It turned out that he worked for a government department and all identifiers were allocated and documented before the code was written. Hence, somewhere a document would tell you that aq456 was a factorial function with excruciating detail of its parameters and return values. And also you could discover that aq457 was the parameter for aq456.

He recounted how each project had a unique two letter code (he'd chosen aq as being qa backwards) followed by a sequence number.

He'd chosen aq because all the projects had worked on were aa, ab, ac, ... the department had apparently never got past 26 projects.

I wonder why?

Saturday, July 14, 2007

Last push for POPFile voting

POPFile has been nominated for a SourceForge Community Choice Award due to the efforts of many people.

Voting closes on July 20 and there's strong competition in POPFile's category from the likes of Pidgin (formerly GAIM) and phpBB.

If POPFile wins SourceForge will be making a donation to a charity that I picked: Doctors without Borders.

If you feel like voting for POPFile, please vote in the Best Project for Communications category here:

http://sourceforge.net/awards/cca/vote.php

Tuesday, July 03, 2007

Please vote for POPFile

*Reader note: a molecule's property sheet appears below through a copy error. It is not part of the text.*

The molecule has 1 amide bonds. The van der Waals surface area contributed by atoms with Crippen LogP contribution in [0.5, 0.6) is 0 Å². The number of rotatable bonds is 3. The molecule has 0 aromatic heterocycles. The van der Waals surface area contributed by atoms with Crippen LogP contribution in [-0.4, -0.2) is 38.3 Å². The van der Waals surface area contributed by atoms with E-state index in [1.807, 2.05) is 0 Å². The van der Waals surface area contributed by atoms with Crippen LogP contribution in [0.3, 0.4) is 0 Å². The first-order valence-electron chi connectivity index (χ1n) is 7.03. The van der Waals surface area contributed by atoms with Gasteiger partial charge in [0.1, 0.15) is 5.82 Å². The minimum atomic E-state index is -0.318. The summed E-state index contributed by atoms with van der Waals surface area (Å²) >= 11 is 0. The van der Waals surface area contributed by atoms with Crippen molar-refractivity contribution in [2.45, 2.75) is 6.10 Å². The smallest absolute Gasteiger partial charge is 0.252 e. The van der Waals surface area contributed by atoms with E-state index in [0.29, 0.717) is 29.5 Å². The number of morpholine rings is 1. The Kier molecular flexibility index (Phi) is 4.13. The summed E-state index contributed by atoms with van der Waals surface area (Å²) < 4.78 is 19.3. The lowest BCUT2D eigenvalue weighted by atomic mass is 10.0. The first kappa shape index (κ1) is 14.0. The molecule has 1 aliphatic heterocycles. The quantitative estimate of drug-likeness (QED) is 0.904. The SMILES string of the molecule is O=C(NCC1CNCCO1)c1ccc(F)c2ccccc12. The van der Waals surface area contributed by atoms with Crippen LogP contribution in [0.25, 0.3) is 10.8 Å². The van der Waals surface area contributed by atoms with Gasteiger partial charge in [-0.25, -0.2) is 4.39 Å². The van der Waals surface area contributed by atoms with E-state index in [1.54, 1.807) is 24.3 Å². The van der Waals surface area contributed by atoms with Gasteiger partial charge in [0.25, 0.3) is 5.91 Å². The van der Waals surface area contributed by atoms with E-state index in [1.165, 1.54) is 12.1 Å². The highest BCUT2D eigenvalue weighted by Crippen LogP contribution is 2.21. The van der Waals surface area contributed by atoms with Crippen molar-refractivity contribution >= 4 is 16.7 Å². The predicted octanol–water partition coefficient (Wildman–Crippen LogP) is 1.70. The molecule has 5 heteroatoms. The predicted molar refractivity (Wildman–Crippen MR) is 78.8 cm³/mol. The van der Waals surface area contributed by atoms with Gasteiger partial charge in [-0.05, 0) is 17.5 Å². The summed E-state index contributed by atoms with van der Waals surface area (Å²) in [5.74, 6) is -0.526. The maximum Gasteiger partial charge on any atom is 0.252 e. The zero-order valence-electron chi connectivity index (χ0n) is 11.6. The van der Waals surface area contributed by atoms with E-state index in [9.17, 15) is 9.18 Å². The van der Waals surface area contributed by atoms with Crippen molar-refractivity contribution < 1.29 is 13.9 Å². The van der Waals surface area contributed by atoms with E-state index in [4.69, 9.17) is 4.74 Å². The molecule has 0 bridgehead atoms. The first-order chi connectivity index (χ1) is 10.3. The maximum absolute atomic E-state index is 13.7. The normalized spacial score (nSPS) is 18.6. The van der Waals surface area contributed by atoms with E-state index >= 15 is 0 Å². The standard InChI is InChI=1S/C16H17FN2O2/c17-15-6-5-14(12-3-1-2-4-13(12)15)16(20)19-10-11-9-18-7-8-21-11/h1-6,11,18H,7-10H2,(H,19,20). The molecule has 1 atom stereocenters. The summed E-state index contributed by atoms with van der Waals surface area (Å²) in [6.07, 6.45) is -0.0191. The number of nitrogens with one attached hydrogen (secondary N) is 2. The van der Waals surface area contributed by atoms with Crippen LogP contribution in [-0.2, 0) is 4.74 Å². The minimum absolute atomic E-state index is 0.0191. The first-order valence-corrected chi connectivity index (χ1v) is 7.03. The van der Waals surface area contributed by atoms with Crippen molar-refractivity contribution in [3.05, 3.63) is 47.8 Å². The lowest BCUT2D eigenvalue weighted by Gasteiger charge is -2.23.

POPFile has been nominated for a SourceForge Community Choice Award through the efforts of its users.

Now it's time to vote.

If you love POPFile, please vote for it in the Best Project for Communications category.

Tuesday, June 26, 2007

Pretty Darn Fancy: Even More Fancy Spam

Looks like the PDF wave of spam is proceeding with a totally different tack. Sorin Mustaca sent me a PDF file that was attached to a pump and dump spam. Unlike the previous incarnation of PDF spams, this one looks a lot like a 'classic' image-spam.



It's some text (which has been misaligned to fool OCR systems), but there's a little twist. Zooming in on a portion of the spam shows that the letters are actually made up of many different colors (a look inside the PDF it's actually an image.



I assume that the colors and the font misalignement is all there to make it difficult to OCR the text (and wrapping it in a PDF will slow down some filters).

Extracting the image and passing it through gocr gave the following result:

_ Ti_ I_ F_ _ Clih! %
ogx.

%_ % _c. (sR%)
t0.42 N %x

g0 _j_ __ h_ climb mis _k
d% % %g g nle_ Frj%.
_irgs__Dw_s _ rei_ � a
f%%d __. n_ia une jg gtill
oo_i_. Ib _ _ _ _ _ _ 90I
Tgdyl

And a run through tesseract resulted in:

9{Eg Takes I:-west.tY`S Far Gawd Climb! UP
fatued Sta=:khlauih. This we 1: still

Close, but no cigar.

Thursday, June 21, 2007

Pretty Darn Fancy: Stock spammers using PDF files

Joe Chongq sent me a fascinating spam that is the first I've seen that's using a PDF file to send its information. I've long predicted that we'll see a wave of complex formats used for spam as broadband penetration increases and sending large spams becomes possible.